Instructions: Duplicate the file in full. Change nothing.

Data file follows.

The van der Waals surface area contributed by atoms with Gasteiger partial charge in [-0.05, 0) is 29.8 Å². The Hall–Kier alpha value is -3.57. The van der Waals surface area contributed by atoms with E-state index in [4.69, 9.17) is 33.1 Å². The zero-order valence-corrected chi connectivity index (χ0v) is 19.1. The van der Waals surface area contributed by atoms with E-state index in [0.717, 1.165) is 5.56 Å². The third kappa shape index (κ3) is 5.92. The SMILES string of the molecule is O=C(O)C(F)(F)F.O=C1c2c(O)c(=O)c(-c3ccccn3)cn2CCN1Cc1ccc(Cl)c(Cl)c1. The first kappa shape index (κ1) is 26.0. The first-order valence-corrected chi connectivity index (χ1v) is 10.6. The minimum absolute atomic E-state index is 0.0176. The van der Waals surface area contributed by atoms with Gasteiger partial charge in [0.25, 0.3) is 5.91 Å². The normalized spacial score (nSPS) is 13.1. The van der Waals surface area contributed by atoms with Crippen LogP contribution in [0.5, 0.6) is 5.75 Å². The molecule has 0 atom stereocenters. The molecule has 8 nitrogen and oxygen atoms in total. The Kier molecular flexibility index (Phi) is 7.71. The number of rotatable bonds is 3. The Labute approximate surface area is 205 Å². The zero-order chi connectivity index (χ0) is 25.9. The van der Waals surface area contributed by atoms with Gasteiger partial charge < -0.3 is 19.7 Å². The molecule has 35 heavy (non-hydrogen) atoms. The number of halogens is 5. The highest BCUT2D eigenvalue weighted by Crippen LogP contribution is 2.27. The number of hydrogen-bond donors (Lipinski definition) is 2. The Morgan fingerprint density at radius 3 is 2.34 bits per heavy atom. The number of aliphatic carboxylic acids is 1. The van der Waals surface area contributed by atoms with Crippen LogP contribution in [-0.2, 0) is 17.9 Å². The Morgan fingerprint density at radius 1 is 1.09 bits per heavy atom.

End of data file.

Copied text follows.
The van der Waals surface area contributed by atoms with Gasteiger partial charge in [-0.05, 0) is 29.8 Å². The Hall–Kier alpha value is -3.57. The van der Waals surface area contributed by atoms with E-state index in [4.69, 9.17) is 33.1 Å². The zero-order valence-corrected chi connectivity index (χ0v) is 19.1. The van der Waals surface area contributed by atoms with E-state index in [0.717, 1.165) is 5.56 Å². The third kappa shape index (κ3) is 5.92. The SMILES string of the molecule is O=C(O)C(F)(F)F.O=C1c2c(O)c(=O)c(-c3ccccn3)cn2CCN1Cc1ccc(Cl)c(Cl)c1. The first kappa shape index (κ1) is 26.0. The first-order valence-corrected chi connectivity index (χ1v) is 10.6. The minimum absolute atomic E-state index is 0.0176. The van der Waals surface area contributed by atoms with Gasteiger partial charge in [0.25, 0.3) is 5.91 Å². The normalized spacial score (nSPS) is 13.1. The van der Waals surface area contributed by atoms with Crippen LogP contribution in [0.5, 0.6) is 5.75 Å². The molecule has 0 atom stereocenters. The molecule has 8 nitrogen and oxygen atoms in total. The Kier molecular flexibility index (Phi) is 7.71. The number of rotatable bonds is 3. The Labute approximate surface area is 205 Å². The zero-order chi connectivity index (χ0) is 25.9. The van der Waals surface area contributed by atoms with Gasteiger partial charge < -0.3 is 19.7 Å². The molecule has 35 heavy (non-hydrogen) atoms. The number of halogens is 5. The highest BCUT2D eigenvalue weighted by Crippen LogP contribution is 2.27. The number of hydrogen-bond donors (Lipinski definition) is 2. The Morgan fingerprint density at radius 3 is 2.34 bits per heavy atom. The number of aliphatic carboxylic acids is 1. The van der Waals surface area contributed by atoms with Crippen LogP contribution in [-0.2, 0) is 17.9 Å². The Morgan fingerprint density at radius 1 is 1.09 bits per heavy atom.